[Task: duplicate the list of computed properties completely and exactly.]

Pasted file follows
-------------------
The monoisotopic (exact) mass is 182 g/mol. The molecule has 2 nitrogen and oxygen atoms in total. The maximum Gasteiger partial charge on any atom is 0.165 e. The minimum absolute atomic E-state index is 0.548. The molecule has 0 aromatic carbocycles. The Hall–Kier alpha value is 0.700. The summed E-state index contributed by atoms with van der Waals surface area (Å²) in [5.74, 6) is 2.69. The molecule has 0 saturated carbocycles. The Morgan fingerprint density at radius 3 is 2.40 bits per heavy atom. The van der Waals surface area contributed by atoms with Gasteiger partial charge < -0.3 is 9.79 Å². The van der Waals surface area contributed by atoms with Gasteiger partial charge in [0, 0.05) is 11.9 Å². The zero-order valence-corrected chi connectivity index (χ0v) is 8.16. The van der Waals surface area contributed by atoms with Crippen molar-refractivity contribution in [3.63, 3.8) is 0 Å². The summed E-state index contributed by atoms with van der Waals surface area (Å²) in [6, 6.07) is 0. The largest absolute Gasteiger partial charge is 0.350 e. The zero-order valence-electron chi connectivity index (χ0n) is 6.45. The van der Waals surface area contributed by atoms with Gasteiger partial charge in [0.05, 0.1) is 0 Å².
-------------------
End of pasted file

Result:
The monoisotopic (exact) mass is 182 g/mol. The molecule has 2 nitrogen and oxygen atoms in total. The maximum Gasteiger partial charge on any atom is 0.165 e. The minimum absolute atomic E-state index is 0.548. The molecule has 0 aromatic carbocycles. The Hall–Kier alpha value is 0.700. The summed E-state index contributed by atoms with van der Waals surface area (Å²) in [5.74, 6) is 2.69. The molecule has 0 saturated carbocycles. The Morgan fingerprint density at radius 3 is 2.40 bits per heavy atom. The van der Waals surface area contributed by atoms with Gasteiger partial charge < -0.3 is 9.79 Å². The van der Waals surface area contributed by atoms with Gasteiger partial charge in [0, 0.05) is 11.9 Å². The zero-order valence-corrected chi connectivity index (χ0v) is 8.16. The van der Waals surface area contributed by atoms with Crippen molar-refractivity contribution in [3.63, 3.8) is 0 Å². The summed E-state index contributed by atoms with van der Waals surface area (Å²) in [6, 6.07) is 0. The largest absolute Gasteiger partial charge is 0.350 e. The zero-order valence-electron chi connectivity index (χ0n) is 6.45. The van der Waals surface area contributed by atoms with Gasteiger partial charge in [0.05, 0.1) is 0 Å².